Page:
Matthew Hancock: It is an honour to be called to speak and to follow the hon. Member for Banff and Buchan (Dr Whiteford), who spoke so passionately about her new constituency. She also spoke about a subject to do with the constitution that I, too, wish to address-the devolution of power to people more locally. That is a thread that binds together all of us on this side of the House. We believe that the...
Matthew Hancock: Is the Chancellor aware of the recent Institute for Fiscal Studies report which showed that, going into the recession, the budget deficit in the UK was already one of the highest in the developed world?
Matthew Hancock: rose-
Matthew Hancock: rose-
Matthew Hancock: The shadow Chancellor has mentioned the banking crisis several times. With hindsight, does he regret the system of banking regulation that was introduced in 1997, and recognise that it failed?
Matthew Hancock: As this is the second time I have had the honour to speak in the Chamber this week, I am very grateful to you for calling me, Madam Deputy Speaker. I am particularly grateful to be able to speak in this debate to take part in rejecting the Identity Cards Act 2006 and the proposal for identity cards introduced by the previous Administration. Many Government Members have spoken on this issue...
Matthew Hancock: Is the Minister aware of how many messages of support I have received today for the plans to allow council buildings to fly the England flag during England games, and will he tell us more about what he intends to do to allow that to happen?
Matthew Hancock: The Leader of the House will know that my constituents and those of Members throughout the House have welcomed the proposal to abolish the regional spatial strategies set up by the previous Government. May we have a statement and a debate about when regional spatial strategies will be abolished in legislation?
Matthew Hancock: In a similar exchange in a debate last week, did my right hon. Friend hear the shadow Chancellor say that the former Government did not understand the systemic risks in the banking system? Does he share my surprise that Members on the Labour Front Bench are no longer willing to engage in an argument about putting right the system of banking regulation that so spectacularly failed?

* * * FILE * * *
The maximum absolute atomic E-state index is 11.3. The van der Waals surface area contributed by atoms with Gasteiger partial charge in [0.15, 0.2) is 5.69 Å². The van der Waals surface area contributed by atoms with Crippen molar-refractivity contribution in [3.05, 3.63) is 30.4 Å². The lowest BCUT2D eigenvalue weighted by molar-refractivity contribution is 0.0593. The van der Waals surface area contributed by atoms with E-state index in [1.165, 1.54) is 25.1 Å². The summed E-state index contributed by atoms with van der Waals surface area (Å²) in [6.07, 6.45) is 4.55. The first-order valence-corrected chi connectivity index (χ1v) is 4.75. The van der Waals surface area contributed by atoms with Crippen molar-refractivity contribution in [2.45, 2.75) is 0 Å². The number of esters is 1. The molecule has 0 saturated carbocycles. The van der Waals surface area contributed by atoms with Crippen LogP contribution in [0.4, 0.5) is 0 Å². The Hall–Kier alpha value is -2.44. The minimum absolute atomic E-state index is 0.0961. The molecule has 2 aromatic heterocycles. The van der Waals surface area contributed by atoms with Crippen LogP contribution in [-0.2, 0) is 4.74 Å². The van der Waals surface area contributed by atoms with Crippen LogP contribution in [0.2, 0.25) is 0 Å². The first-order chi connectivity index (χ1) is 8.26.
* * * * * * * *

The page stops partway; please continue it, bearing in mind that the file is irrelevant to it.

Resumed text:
Matthew Hancock: Will the right hon. Gentleman give way?
Matthew Hancock: The right hon. Gentleman has talked a lot about growth and the need for a growth strategy. Is it still the Labour party's position to put a tax on jobs in the middle of the recovery?
Matthew Hancock: Does my hon. Friend share my bafflement that all the speeches that we have heard from Labour Members seem to ignore the fact that over the past 13 years the share of manufacturing in our economy has halved? It is entirely contrary to the facts for them to talk about the brilliance of the Labour Government as regards manufacturing.
Matthew Hancock: Is my hon. Friend aware that Great Britain went into the recession with the largest budget deficit in the developed world and that that was nothing to do with the banking crisis but was solely due to the management of the economy by the right hon. Member for Kirkcaldy and Cowdenbeath (Mr Brown)?
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Matthew Hancock: The hon. Gentleman talks about cuts that were identified by Labour. We all know that the Labour figures implied £50 billion of spending cuts; for all that we have heard about demanding more money, that is the fact of the matter. He mentions £500 million as an aggregate figure, but can he give us, say, five specific examples of cuts at the Home Office, where he was a Minister, that...
Matthew Hancock: It is a pleasure to catch your eye, Mr Deputy Speaker, and to see you in the Chair. I am glad to see that you have adopted the traditional attire of the Deputy Speaker. It has been very enjoyable this afternoon to listen to the maiden speeches of my hon. Friend the Member for Bracknell (Dr Lee) and the hon. Members for Wansbeck (Ian Lavery), for Barnsley East (Michael Dugher), for Bolton...
Matthew Hancock: It is £116 million of unspecified cuts, which is precisely the point that I was making.
Matthew Hancock: We have not heard a single consequence of the £50 billion cuts that the Labour party would have had to introduce had they won the election. That puts the Labour party out of the debate, and leaves it to others-especially those on this side of the House-to work out how we get our country out of this terrible mess. Over the past 13 years we have heard about the six regulations a day from...
Matthew Hancock: I think that is one for the Budget statement on Tuesday. Finally, we are starting to get the answers to some of these deep-rooted problems. We heard today about the changes to financial regulation, and I wonder how long it will take the Labour party to involve itself in the debate about the future of financial regulation. We think that banks should be properly regulated, not regulated under...
Matthew Hancock: I agree with my hon. Friend.